Artichoke and Planning for Ortigia

February 23rd, 2011 / Comments 0

This time next week, we will be in Sicily and it’s difficult to think about anything else. The thorny, green artichokes I saw at the grocery store here last Monday reminded me of the market stalls piled high with artichokes in Ortigia. That evening, Charles and I sat by the fire and made lists and plans for our trip. We remembered the men fishing for octopus on moonlit nights, the calls of the vendors in the open air market, and the fields of artichokes growing near groves of lemon and orange trees, and we looked out at the frozen pond while we had dinner that began with California grown artichokes.

Artichoke ce egbert Artichoke and Planning for OrtigiaI was twelve when I bought my first artichoke. My mother worked in a large grocery store that had a much more exotic range of foods than the market we usually shopped in. I loved to wander the aisles in search of mystery foods. I discovered lobsters and artichokes at the same time. Two foods that left piles of debris on my plate that were larger than the initial servings. My mother was always willing to indulge my curiosity as long as I promised to eat, or at least taste, what I brought home. Armed with a huge cookbook, actually a binder filled with fifteen small booklets that I had purchased one at a time, I was always able to find appropriate recipes to use in my culinary explorations even before the existence of the Internet.

The name artichoke comes from the Arabic term Ardi-Shoki that means ground thorn. Globe artichokes are harvested as unopened flower buds and, other than the name, have nothing in common with Jerusalem artichokes, which are lumpy roots of some varieties of sunflowers. If allowed to flower, the violet-blue blossom, similar to a thistle, can measures up to seven inches in diameter.

I chose two of the greenest and heaviest artichokes with sharp thorns on the tips of tightly closed petals. Although there are varieties without thorns, I prefer the flavor and texture of the thorny ones. I trimmed the petal tips and stems before cooking. Here’s how I did it:

Artichokes

I pulled off and discarded the small outer petals at the base, used a serrated knife to cut off the top inch and a half, trimmed the thorny tip from each petal with kitchen scissors and finished by using a paring knife to cut off the bottom of the stem and remove its fibrous outer layer. I put the artichokes into a large pot, filled the pot with cold water, and added two whole unpeeled garlic cloves, two tablespoons of olive oil, and the juice from half a lemon. I covered the pot, brought the water to a boil, reduced the heat to medium and cooked the artichokes until the base and stem were tender when pierced with a knife. Cooking time varies. These were cooked in twenty-five minutes but depending on size, age and freshness, it may take as long as forty-five minutes. I used tongs to remove the artichokes from the pot and set them upside down on a platter to drain while I mixed up garlic flavored mayo to serve with them.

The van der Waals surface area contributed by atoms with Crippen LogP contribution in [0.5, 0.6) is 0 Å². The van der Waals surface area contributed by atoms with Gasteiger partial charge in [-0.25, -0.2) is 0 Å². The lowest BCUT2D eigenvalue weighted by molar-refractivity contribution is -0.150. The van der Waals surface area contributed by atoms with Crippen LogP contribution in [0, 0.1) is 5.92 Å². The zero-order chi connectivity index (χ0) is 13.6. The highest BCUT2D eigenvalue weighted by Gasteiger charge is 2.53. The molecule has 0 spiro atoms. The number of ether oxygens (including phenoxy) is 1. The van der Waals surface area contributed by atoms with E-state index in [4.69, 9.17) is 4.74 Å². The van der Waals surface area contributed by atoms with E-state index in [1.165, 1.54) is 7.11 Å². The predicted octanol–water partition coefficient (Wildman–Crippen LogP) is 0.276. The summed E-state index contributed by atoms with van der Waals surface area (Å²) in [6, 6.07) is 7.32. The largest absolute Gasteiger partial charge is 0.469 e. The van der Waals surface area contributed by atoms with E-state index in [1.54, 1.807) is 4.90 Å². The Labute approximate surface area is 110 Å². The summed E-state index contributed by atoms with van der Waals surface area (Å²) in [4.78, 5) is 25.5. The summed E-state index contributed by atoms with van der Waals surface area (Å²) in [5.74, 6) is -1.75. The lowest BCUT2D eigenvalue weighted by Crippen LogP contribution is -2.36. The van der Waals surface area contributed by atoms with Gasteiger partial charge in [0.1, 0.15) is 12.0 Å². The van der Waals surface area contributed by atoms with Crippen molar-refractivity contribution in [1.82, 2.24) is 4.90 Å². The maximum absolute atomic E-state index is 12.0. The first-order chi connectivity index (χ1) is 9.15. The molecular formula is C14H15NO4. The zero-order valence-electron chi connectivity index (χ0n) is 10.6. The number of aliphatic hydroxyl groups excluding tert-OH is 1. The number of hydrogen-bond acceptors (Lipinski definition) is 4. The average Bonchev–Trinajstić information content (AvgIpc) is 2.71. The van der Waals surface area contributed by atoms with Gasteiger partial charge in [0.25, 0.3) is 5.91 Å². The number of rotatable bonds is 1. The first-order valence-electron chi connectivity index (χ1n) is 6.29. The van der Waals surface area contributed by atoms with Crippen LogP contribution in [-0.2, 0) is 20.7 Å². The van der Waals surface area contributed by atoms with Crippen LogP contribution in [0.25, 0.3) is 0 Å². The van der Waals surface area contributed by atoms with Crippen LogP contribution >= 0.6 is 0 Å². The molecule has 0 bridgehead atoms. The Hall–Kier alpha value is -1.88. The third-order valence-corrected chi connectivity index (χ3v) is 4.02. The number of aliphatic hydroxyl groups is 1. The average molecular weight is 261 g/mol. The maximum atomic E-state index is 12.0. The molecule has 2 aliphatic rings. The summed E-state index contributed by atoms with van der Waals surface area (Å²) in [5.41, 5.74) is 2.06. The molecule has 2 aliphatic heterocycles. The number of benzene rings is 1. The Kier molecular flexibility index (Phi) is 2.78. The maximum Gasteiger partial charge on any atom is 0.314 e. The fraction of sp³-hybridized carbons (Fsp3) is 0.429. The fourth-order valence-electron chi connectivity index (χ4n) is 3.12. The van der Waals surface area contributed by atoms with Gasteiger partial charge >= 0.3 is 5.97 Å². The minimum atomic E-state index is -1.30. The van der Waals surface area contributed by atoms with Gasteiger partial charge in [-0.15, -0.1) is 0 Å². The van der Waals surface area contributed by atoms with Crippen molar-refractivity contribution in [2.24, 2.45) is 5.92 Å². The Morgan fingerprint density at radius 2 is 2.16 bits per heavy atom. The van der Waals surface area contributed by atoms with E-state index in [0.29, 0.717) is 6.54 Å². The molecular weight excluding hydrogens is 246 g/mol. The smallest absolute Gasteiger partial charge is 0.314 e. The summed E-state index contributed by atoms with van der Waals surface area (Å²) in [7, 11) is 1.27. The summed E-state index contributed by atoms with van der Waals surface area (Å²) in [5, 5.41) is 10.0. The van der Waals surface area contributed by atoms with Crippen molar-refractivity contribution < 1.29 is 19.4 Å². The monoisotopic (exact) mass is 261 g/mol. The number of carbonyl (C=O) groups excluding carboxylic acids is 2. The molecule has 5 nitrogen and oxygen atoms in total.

Garlic Mayo

I combined three tablespoons of mayonnaise, one tiny clove of garlic, finely minced, a teaspoon of fresh lemon juice, and a wee pinch of cayenne pepper. I used kitchen tongs to gently squeeze the excess water from the artichokes, put each one on a large dinner plate with half of the garlic mayo and sat down with Charles to look at the map of Sicily.

There are more ways to deconstruct and eat an artichoke than there are ways to eat an Oreo. I pull off one petal at a time, dip the bottom of it into mayo, put it in my mouth, dipped side down, and pull it through my teeth to remove the soft, delicious bit at the base of the petal, I put the ‘empty petal’ on my plate and continue on until I have reached the flat inner petals that cover the fuzzy heart or choke. I use a teaspoon to remove the inedible center and then cut the bottom and stem into pieces and dip them into the mayo, trying to finish the last of the mayo with the final bite of artichoke. On the other hand, my friend Andy completely disassembles an artichoke before dipping each leaf and then the base into garlic butter, and Jean doesn’t bother with the leaves at all, she pours salad dressing onto the base and eats it with a knife and fork.

Artichokes are fun to eat no matter how you do it, they are good for you and with only twenty-five calories they are a dieter’s delight — if you eat a modest amount of mayo.

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